An interview with Simon Haywood-Tapp from the BBC Rights department
There's a whole department in the BBC that negotiates agreements so the BBC can re-broadcast archive programmes. This interview with BBC Rights expert Simon Hayward-Tapp explains why rights is a complicated subject.
- Click on a heading below to jump to that section of the film
- Why can't I have access to the entire BBC archive?
- What are 'rights' in broadcasting terms?
- In broadcasting terms, who has 'rights'?
- What if the person with 'rights' cannot be traced?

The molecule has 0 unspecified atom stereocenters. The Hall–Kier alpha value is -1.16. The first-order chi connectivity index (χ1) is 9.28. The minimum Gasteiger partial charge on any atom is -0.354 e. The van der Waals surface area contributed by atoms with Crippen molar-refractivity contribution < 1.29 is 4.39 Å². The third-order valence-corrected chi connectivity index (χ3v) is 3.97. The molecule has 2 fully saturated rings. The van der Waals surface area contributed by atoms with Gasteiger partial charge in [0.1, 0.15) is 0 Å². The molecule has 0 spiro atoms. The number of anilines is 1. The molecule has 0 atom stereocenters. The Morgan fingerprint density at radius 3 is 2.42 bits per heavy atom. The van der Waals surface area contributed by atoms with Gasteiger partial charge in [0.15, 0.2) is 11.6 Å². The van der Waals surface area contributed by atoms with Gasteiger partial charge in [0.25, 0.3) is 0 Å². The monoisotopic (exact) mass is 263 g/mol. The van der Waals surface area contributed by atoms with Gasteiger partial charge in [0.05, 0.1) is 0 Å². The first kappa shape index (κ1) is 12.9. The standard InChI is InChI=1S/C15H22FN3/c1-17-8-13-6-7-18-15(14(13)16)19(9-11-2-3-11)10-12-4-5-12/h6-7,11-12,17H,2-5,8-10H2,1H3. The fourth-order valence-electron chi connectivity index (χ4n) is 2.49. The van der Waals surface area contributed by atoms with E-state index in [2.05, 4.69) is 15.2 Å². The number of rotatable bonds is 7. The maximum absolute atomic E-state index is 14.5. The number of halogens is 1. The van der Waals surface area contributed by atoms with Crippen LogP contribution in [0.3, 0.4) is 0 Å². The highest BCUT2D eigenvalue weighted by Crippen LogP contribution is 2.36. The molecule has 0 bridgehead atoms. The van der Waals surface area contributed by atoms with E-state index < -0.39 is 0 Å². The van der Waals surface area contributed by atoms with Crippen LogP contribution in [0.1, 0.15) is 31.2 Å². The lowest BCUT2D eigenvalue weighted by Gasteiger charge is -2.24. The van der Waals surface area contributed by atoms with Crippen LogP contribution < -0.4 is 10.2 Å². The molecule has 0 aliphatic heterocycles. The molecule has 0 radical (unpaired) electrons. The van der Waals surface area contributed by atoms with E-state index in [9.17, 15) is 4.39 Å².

- Do people ever refuse to grant rights?
Why can't I have access to the entire BBC archive?
In many ways it would be very nice if we could have the whole archive available. Sadly, that's unlikely to happen because although the BBC owns the rights in the whole programme, we don't necessarily own the rights in all the individual elements that make up that programme. So, for example, someone will write a script for a drama. We might have the rights in that script to do certain things with it - like repeat it or sell it on DVD - but we won't necessarily have the right to make it available as an archive trial for example.